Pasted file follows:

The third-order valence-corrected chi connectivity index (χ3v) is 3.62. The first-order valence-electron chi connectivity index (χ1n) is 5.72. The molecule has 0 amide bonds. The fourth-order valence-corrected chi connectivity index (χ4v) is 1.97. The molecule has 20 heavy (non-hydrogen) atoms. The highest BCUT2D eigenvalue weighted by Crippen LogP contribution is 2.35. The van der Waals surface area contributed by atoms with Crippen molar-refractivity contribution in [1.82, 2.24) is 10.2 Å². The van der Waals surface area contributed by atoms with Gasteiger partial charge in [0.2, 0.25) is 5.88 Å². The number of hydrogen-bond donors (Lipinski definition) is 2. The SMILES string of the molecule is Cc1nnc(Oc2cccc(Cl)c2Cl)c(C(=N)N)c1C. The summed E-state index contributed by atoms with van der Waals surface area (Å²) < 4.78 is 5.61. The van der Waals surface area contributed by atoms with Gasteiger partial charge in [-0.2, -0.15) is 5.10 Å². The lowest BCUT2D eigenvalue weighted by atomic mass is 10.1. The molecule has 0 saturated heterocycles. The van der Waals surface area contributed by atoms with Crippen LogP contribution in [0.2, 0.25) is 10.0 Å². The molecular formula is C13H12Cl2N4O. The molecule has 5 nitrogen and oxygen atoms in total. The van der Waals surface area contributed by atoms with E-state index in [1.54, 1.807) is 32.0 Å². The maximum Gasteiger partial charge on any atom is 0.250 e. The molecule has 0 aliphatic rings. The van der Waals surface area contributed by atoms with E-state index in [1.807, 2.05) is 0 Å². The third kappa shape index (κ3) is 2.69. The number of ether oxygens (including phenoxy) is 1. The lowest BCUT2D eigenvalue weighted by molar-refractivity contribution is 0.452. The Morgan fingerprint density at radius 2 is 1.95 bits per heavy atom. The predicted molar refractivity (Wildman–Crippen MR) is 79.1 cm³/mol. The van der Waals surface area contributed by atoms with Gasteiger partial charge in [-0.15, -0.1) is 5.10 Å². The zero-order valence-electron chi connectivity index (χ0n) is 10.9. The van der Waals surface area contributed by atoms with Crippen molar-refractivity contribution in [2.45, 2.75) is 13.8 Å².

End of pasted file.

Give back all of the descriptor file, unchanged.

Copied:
The third-order valence-corrected chi connectivity index (χ3v) is 3.62. The first-order valence-electron chi connectivity index (χ1n) is 5.72. The molecule has 0 amide bonds. The fourth-order valence-corrected chi connectivity index (χ4v) is 1.97. The molecule has 20 heavy (non-hydrogen) atoms. The highest BCUT2D eigenvalue weighted by Crippen LogP contribution is 2.35. The van der Waals surface area contributed by atoms with Crippen molar-refractivity contribution in [1.82, 2.24) is 10.2 Å². The van der Waals surface area contributed by atoms with Gasteiger partial charge in [0.2, 0.25) is 5.88 Å². The number of hydrogen-bond donors (Lipinski definition) is 2. The SMILES string of the molecule is Cc1nnc(Oc2cccc(Cl)c2Cl)c(C(=N)N)c1C. The summed E-state index contributed by atoms with van der Waals surface area (Å²) < 4.78 is 5.61. The van der Waals surface area contributed by atoms with Gasteiger partial charge in [-0.2, -0.15) is 5.10 Å². The lowest BCUT2D eigenvalue weighted by atomic mass is 10.1. The molecule has 0 saturated heterocycles. The van der Waals surface area contributed by atoms with Crippen LogP contribution in [0.2, 0.25) is 10.0 Å². The molecular formula is C13H12Cl2N4O. The molecule has 5 nitrogen and oxygen atoms in total. The van der Waals surface area contributed by atoms with E-state index in [1.54, 1.807) is 32.0 Å². The maximum Gasteiger partial charge on any atom is 0.250 e. The molecule has 0 aliphatic rings. The van der Waals surface area contributed by atoms with E-state index in [1.807, 2.05) is 0 Å². The third kappa shape index (κ3) is 2.69. The number of ether oxygens (including phenoxy) is 1. The lowest BCUT2D eigenvalue weighted by molar-refractivity contribution is 0.452. The Morgan fingerprint density at radius 2 is 1.95 bits per heavy atom. The predicted molar refractivity (Wildman–Crippen MR) is 79.1 cm³/mol. The van der Waals surface area contributed by atoms with Gasteiger partial charge in [-0.15, -0.1) is 5.10 Å². The zero-order valence-electron chi connectivity index (χ0n) is 10.9. The van der Waals surface area contributed by atoms with Crippen molar-refractivity contribution in [2.45, 2.75) is 13.8 Å².